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NOH8

April 2011

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my (our) books

Fool for Love When You Don't See Me

Someone Like You I'm Your Man

He's The One It Had To Be You

The Mammoth Book of New Gay Erotica Best Gay Erotica 2007

Best Gay Love Stories: New York City Best Gay Love Stories 2005

Three Fortunes In One Cookie The Deal

contact

If you have any of the above books and would like them signed, mail them to:

P.O. Box 131845, Houston, TX., 77219.

Please include three dollars for return postage.

Send email to timothyjlambert@gmail.com


Warning: This blog may contain homosexuals which in the states of California and Maine have been alleged to destroy the sanctity of marriage. Read at your own risk.



Jon%20DeMichaelQuantcast


recommended courses of action


Scout's Honor Rescue is an all-breed, no-kill, Not-For-Profit 501(c)(3) animal rescue organization committed to bringing courage, character and compassion to Houston's homeless pet population and making a positive difference in the lives of these stray and abandoned animals and the Houston community as a whole. 100% of every dollar donated goes directly to saving the life of a homeless animal.

Scouts Honor Rescue Inc.

locally known

join(RED)

maine AIDS alliance

global AIDS alliance

UNAids

AIDS foundation houston

bering omega community services

frannie peabody center


Timothy's hair by Larry Henderson Hair Design.


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if you leave


Yesterday was monumental in that not only did I make plans to leave the house and go somewhere where there would be a gathering of people who aren't me, but I committed and followed through with the original plan. Of course, there were a few snags along the way.

I'd told Becky of my plan to leave the house the day before and then reminded her yesterday while she was out doing errands. I'd originally planned on cleaning L____'s house before I went out, but then postponed that because I was worried about being late for the evening event and told Becky as much while we talked on the phone. A couple hours before I had to leave I shaved, another moment of magnitude, and then realized the clothes I'd planned on wearing needed washing. I threw them and other cold water washables into the machine, took a shower, futzed about with other minor tasks, and then realized the laundry would never dry in time before I had to leave. I donned my typical jeans, black T-shirt, navy jacket, and Chucks uniform, instead. I had a half hour to get to my destination and wondered if Becky was still going with me. I went over to ask and Becky stared blankly. I reminded her that I'd told her earlier and Becky pondered that, wondering what she'd been doing at the time that was so distracting. She asked for a few minutes to change clothing and to find her camera, which was fine with me, because I realized I didn't have my wallet.

I raced through my apartment, looking in all the usual places for my wallet. Was it in yesterday's cargo shorts? No. On the dresser? No. On my desk? No. In the refrigerator? (Don't laugh. It will happen to you.) Not this time. Where could it be? EZ was no help in the matter. She was trailing me the entire time, hopping about at my heels as if we were playing a wonderful new game. Or else she had to pee. I let her out and then went back to the great wallet search. Was it on top of a dog crate? No. In the hamper? Oh, no. Not the hamper. Rather than check the hamper, I checked the washing machine. My wallet was springtime fresh and very damp. No time to worry about that, I jammed it into my back pocket and went outside where EZ was standing outside the door with a goofy grin. Apparently she can't pee on her own, unwatched, or without praise. After all but holding up a placard with 9.8 scrawled on it, I ushered her inside, shut the door, went to the car, went back inside, found my keys, locked the door this time, and found Becky, who had already opened The Compound Gates in preparation for our not so immediate departure.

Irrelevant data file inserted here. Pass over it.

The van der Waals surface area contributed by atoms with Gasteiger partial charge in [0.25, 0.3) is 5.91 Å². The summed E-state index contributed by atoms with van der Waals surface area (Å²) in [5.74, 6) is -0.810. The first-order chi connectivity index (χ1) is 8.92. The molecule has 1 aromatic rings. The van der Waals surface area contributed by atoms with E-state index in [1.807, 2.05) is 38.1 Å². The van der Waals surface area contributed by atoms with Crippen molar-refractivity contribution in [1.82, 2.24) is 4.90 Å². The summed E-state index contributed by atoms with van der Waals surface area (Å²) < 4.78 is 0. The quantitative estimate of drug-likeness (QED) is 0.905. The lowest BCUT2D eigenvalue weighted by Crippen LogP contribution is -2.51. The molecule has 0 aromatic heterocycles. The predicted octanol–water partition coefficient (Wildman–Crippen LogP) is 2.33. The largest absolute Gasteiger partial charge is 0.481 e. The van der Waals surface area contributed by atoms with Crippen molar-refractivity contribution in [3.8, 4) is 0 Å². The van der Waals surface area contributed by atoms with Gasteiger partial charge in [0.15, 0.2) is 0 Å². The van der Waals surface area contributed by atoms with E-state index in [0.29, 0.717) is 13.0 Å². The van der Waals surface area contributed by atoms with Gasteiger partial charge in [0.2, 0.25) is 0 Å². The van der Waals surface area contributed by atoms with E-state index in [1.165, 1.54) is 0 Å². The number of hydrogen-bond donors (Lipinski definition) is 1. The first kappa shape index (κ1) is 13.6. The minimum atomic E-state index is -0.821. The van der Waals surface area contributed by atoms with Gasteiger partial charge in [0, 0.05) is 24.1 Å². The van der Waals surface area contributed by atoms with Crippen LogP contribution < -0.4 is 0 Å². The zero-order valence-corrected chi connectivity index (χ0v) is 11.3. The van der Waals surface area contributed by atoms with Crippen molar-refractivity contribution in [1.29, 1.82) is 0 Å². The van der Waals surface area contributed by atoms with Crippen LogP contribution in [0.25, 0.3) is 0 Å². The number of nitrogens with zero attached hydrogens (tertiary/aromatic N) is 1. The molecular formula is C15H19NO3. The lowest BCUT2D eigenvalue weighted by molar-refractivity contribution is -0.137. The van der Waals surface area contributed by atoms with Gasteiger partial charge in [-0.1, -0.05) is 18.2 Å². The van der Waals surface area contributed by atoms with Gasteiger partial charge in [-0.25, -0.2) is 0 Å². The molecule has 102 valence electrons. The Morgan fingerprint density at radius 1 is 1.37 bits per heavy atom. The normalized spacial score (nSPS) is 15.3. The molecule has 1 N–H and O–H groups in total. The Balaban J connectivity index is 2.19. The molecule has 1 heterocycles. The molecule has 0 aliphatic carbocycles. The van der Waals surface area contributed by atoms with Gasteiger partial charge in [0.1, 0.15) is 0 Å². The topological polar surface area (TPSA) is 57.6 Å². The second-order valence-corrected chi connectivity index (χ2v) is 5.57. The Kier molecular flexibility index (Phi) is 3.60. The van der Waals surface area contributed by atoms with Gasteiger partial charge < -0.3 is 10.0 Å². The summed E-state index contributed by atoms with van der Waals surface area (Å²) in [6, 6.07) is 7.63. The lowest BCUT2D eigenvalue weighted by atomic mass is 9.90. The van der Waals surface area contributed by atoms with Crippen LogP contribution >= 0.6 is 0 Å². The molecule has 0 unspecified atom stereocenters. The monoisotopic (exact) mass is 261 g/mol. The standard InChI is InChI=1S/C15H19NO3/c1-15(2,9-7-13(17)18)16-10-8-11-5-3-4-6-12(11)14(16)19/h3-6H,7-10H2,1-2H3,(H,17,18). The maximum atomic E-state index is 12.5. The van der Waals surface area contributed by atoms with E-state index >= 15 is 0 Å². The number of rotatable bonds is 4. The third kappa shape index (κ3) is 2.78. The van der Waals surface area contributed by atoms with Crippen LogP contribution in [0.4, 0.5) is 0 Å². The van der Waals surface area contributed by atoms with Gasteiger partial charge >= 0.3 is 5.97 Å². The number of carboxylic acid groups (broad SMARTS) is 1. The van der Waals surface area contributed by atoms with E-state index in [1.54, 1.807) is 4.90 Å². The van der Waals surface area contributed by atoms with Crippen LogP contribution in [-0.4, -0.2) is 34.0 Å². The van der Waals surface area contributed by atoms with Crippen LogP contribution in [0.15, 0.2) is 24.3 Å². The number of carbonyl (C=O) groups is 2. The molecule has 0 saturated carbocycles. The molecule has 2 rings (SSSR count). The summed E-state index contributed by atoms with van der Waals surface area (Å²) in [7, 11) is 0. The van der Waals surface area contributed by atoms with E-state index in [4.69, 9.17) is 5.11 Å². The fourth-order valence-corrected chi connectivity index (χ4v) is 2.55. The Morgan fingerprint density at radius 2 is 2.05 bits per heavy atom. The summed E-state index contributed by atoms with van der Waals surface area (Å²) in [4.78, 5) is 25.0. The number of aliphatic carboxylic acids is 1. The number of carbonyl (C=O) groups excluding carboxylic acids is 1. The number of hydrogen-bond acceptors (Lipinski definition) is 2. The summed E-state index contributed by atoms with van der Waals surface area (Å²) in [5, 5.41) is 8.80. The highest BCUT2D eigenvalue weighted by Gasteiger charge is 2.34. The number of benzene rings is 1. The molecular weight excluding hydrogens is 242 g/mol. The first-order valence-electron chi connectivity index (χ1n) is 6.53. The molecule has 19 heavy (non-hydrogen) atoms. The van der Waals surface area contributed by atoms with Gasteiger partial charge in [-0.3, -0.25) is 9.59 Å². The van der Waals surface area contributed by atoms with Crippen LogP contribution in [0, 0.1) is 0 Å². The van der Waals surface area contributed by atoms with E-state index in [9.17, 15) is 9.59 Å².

"Do you have his book?" I asked.

Grumbling, she thrust her purse and camera at me and retreated back into her house. I backed the car out, shut the gates, and Becky joined me again, book in hand. We were off and, moments later, after only running one red light, we circled the Central library branch a few times and managed to find a parking place on the street. In a commercial loading zone.

"Are you sure?"

"It'll be fine."

"We might get fined."

"I'm sure we can park here in the evening."

"I guess we'll find out."

We exited the car, locked the doors, and then Becky unlocked them again so we could retrieve Becky's purse, her camera, and my car keys. And people wonder why I don't leave the house on a regular basis. It's because I'm seriously out of practice.

Finally we found ourselves inside the library, our destination, listening to Mark Doty read selections from his memoir, DOG YEARS, which was well worth everything that happened beforehand. I also got to finally meet Paul Lisicky afterward. Even though we were both at Saints and Sinners last May we somehow kept missing each other. Becky took pictures of Paul and I, but in every shot one of us had squinty eyes or was making an odd face. She took one of Paul, myself, and Mark together, while Mark was signing Becky's book, and that one turned out fine. I remarked, "I'm sandwiched between literary hotness."



I also got to finally meet Melissa J., who works at the library and was the one who told me that Mark would be reading last night. She and I have been interacting on various social connection sites for some time, so it was nice to finally see that she's a living, breathing person with a bad-ass tattoo on her arm. Thanks, Melissa!

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